Angela Palm learns to find joy in a world filled with suffering.
Barbara Ehrenreich on thinking as an antidote to “the unknown and potentially menacing.”
On the eve of her marriage, an adventurous young woman tests how free she really wants to be.
When Alexander Chee’s father died at 43, he left behind a trust that would set the course of his son’s life.
The playwright has a lot to tell viewers about human nature and our depraved era. Too bad so few people have seen his plays.
We asked writers and editors to choose some of their favorite stories of the year in various categories. Here is the best in essays.
Zandria F. Robinson narrates her coming of age Memphis while examining contemporary southernness.
Editors and writers discuss the ways David Foster Wallace’s work influenced them and what it was like to work with him.
“For me it’s about recognizing that great art comes in all kinds of forms.”
How the whiplash-like event of Trump following the nation’s first black president has “compressed time.”
The new poetry editor of the New Yorker says that to find poetry, “you have to look in your backyard.”
2017 MacArthur fellow Viet Thanh Nguyen discusses questions of justice, diversity in literature, and empathy across cultures.
Dedicated research and hours of interviews crafted the gold-standard of pre-access celebrity journalism.
Jann Wenner created a magazine that lasted for 50 years because he understood nostalgia sells.
With her profiles of Toni Morrison, Dave Chapelle, James Baldwin, and more, Ghansah is an unparalleled chronicler of black excellence.
At Buzzfeed, Kiese Laymon tells the story of his early years teaching at an elite liberal arts college in New York.
The paper redefined the alt-weekly and introduced readers to a new kind of journalist and critic.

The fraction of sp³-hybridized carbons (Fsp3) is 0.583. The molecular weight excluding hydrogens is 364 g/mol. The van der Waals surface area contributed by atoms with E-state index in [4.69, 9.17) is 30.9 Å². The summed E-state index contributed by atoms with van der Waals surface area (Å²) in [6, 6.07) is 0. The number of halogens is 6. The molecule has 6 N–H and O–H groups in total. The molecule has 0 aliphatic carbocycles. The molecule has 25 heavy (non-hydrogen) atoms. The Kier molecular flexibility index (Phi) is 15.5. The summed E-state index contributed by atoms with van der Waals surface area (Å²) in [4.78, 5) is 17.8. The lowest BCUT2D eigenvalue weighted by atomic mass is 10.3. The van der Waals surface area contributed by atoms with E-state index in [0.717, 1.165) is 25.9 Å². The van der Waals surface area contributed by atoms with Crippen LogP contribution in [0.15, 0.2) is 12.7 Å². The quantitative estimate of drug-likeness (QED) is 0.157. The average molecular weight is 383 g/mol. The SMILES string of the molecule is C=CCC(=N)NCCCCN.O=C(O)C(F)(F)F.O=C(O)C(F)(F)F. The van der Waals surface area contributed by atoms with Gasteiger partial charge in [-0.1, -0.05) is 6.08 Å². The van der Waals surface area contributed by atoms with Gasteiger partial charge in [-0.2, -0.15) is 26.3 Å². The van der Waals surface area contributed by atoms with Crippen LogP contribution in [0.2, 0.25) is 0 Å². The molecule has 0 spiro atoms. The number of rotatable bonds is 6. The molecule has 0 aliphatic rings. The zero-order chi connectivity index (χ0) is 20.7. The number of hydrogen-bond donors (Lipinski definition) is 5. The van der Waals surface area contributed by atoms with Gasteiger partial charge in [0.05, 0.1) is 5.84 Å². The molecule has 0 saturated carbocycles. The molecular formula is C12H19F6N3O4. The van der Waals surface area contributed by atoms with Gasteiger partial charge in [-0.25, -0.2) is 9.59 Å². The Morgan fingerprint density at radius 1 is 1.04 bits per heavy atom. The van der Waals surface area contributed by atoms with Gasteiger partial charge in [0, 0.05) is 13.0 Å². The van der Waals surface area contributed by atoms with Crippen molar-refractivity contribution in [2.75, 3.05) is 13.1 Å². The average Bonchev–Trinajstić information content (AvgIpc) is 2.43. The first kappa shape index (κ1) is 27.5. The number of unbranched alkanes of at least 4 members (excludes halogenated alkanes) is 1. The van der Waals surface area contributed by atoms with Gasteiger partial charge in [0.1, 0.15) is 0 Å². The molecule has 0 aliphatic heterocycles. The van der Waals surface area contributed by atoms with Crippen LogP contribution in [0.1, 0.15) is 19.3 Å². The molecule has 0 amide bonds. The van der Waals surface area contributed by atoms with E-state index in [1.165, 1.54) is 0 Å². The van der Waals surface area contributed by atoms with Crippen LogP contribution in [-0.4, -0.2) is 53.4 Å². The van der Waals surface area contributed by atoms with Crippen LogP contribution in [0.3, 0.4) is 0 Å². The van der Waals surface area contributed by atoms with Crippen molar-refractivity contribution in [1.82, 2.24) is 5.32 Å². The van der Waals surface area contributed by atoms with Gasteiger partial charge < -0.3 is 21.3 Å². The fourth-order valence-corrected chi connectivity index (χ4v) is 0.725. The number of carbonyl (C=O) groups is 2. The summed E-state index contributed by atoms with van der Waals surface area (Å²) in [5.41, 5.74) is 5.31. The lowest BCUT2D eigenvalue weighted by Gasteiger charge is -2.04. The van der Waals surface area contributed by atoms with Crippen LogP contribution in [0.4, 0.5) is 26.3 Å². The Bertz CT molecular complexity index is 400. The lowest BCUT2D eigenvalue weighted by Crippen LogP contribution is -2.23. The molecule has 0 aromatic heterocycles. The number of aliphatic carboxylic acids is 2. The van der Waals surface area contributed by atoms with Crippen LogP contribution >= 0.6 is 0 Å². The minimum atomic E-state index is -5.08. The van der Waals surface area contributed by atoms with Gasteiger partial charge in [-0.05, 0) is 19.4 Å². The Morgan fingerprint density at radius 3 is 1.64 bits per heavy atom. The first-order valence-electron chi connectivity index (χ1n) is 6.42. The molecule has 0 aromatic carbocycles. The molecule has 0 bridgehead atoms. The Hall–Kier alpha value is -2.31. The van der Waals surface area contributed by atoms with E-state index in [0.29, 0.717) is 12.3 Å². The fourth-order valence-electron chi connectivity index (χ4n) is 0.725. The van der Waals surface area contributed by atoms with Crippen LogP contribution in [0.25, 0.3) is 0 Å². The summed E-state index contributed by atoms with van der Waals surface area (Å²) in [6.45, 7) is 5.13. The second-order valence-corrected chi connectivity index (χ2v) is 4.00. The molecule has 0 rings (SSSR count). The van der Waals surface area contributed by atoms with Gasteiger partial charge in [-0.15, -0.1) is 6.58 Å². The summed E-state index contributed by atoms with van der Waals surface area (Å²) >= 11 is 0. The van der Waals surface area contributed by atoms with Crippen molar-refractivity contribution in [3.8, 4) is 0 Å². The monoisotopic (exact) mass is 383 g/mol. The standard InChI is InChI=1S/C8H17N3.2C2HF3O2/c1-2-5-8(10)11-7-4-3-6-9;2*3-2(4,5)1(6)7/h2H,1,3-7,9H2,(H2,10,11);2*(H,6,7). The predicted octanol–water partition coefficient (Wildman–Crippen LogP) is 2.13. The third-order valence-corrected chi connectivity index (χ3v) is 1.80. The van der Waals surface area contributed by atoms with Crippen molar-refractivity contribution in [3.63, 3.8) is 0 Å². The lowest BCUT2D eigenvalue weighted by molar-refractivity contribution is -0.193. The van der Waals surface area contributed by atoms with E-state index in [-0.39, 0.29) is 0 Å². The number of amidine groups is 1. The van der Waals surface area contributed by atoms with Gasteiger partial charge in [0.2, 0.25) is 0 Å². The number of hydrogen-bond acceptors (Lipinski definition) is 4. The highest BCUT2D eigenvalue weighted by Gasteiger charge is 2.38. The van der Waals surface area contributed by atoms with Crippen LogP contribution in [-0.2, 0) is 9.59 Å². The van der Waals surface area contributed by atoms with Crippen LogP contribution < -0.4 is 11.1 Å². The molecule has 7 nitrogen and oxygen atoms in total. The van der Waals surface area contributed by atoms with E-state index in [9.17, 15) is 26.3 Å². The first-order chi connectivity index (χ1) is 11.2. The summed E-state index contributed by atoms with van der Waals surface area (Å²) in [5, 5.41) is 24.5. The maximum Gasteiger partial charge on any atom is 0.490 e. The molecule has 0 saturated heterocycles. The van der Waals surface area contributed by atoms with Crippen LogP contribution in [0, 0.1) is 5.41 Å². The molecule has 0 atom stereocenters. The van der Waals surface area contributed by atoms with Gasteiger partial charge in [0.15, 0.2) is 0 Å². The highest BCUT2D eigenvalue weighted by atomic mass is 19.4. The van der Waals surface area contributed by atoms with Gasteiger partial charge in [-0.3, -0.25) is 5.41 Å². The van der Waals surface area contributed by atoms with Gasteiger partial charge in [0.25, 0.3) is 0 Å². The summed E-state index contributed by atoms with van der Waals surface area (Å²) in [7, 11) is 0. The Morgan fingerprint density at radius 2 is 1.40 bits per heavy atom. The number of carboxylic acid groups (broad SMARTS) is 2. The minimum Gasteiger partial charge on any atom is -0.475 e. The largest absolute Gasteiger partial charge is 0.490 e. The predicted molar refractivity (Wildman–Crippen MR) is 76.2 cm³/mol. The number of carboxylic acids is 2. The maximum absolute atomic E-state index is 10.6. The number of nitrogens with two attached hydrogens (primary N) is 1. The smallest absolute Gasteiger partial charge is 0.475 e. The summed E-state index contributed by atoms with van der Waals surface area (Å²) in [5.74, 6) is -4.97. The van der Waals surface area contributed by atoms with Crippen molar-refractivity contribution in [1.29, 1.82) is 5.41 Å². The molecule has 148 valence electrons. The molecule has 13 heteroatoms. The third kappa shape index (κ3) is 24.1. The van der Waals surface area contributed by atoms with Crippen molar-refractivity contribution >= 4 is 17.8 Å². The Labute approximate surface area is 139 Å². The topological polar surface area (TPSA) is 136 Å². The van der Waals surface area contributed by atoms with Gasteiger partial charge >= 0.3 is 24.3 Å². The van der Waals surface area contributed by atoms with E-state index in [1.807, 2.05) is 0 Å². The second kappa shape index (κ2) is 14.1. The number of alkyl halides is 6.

Pulitzer Prize winner Viet Thanh Nguyen talks about how ghosts and authors of fiction share a similar role in today’s culture.
“…the viral is becoming more viral, and websites are mousetraps, and content the cheese,”
‘Cane’ is a series of vignettes about life in rural Georgia told from the point of view of an ambivalently black teacher from the north.
A teacher at an elite boarding school confronts her own confused leap up the ladder of class privilege.
Quotas allow superiors to blame failure on subordinates and take credit for success.
These features show a rigorous approach to the truth, a convergence of the of the personal and political, and excellent writing.
The writer showed his students and friends how to remain an artist, even when one becomes a kind of cult figure.
While critics were measuring her life as the length of time between novels, Arundhati Roy was out in the world, living it.
Kate Gavino shares five stories about forgotten women authors, from Anita Brookner to Nancy Mitford.
An editor reflects on a career in travel writing, even as Americans travel less and are exposed to less diversity.
Rafe Bartholomew discovers his father’s voice in the very place he thought was holding him back, McSorley’s Old Ale House
The author offers insights into the 44th President of the United States after interviewing over 1,000 people for Rising Star: The Making of Barack Obama.
Paula Hawkins, author of The Girl on The Train and Into the Water, reflects on two unreliable things: narrators and memory.